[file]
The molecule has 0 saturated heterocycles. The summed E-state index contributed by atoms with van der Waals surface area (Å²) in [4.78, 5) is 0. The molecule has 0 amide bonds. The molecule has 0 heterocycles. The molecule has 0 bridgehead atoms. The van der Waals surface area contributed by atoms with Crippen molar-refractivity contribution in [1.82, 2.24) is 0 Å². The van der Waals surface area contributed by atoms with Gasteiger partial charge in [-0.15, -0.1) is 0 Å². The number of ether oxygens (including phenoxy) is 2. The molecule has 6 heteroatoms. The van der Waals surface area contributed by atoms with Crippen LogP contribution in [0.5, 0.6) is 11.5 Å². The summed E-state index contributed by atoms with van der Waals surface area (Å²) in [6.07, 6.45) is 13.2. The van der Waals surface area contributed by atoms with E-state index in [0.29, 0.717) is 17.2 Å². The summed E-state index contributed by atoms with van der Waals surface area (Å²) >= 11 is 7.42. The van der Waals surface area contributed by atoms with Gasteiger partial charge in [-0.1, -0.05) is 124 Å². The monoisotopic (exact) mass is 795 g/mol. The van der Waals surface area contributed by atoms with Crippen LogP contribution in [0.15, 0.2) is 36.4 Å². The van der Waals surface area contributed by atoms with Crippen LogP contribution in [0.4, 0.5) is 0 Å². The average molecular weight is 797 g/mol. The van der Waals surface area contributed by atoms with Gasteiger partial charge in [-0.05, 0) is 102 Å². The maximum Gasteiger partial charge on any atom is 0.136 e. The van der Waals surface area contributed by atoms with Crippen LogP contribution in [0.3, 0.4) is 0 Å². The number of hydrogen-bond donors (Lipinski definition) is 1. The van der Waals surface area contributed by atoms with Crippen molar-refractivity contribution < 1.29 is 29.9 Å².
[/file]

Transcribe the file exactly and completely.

The molecule has 0 saturated heterocycles. The summed E-state index contributed by atoms with van der Waals surface area (Å²) in [4.78, 5) is 0. The molecule has 0 amide bonds. The molecule has 0 heterocycles. The molecule has 0 bridgehead atoms. The van der Waals surface area contributed by atoms with Crippen molar-refractivity contribution in [1.82, 2.24) is 0 Å². The van der Waals surface area contributed by atoms with Gasteiger partial charge in [-0.15, -0.1) is 0 Å². The number of ether oxygens (including phenoxy) is 2. The molecule has 6 heteroatoms. The van der Waals surface area contributed by atoms with Crippen LogP contribution in [0.5, 0.6) is 11.5 Å². The summed E-state index contributed by atoms with van der Waals surface area (Å²) in [6.07, 6.45) is 13.2. The van der Waals surface area contributed by atoms with E-state index in [0.29, 0.717) is 17.2 Å². The summed E-state index contributed by atoms with van der Waals surface area (Å²) >= 11 is 7.42. The van der Waals surface area contributed by atoms with Gasteiger partial charge in [-0.1, -0.05) is 124 Å². The monoisotopic (exact) mass is 795 g/mol. The van der Waals surface area contributed by atoms with Crippen LogP contribution in [0.15, 0.2) is 36.4 Å². The van der Waals surface area contributed by atoms with Crippen LogP contribution in [0.4, 0.5) is 0 Å². The average molecular weight is 797 g/mol. The van der Waals surface area contributed by atoms with Gasteiger partial charge in [-0.05, 0) is 102 Å². The maximum Gasteiger partial charge on any atom is 0.136 e. The van der Waals surface area contributed by atoms with Crippen LogP contribution in [0.3, 0.4) is 0 Å². The number of hydrogen-bond donors (Lipinski definition) is 1. The van der Waals surface area contributed by atoms with Crippen molar-refractivity contribution < 1.29 is 29.9 Å².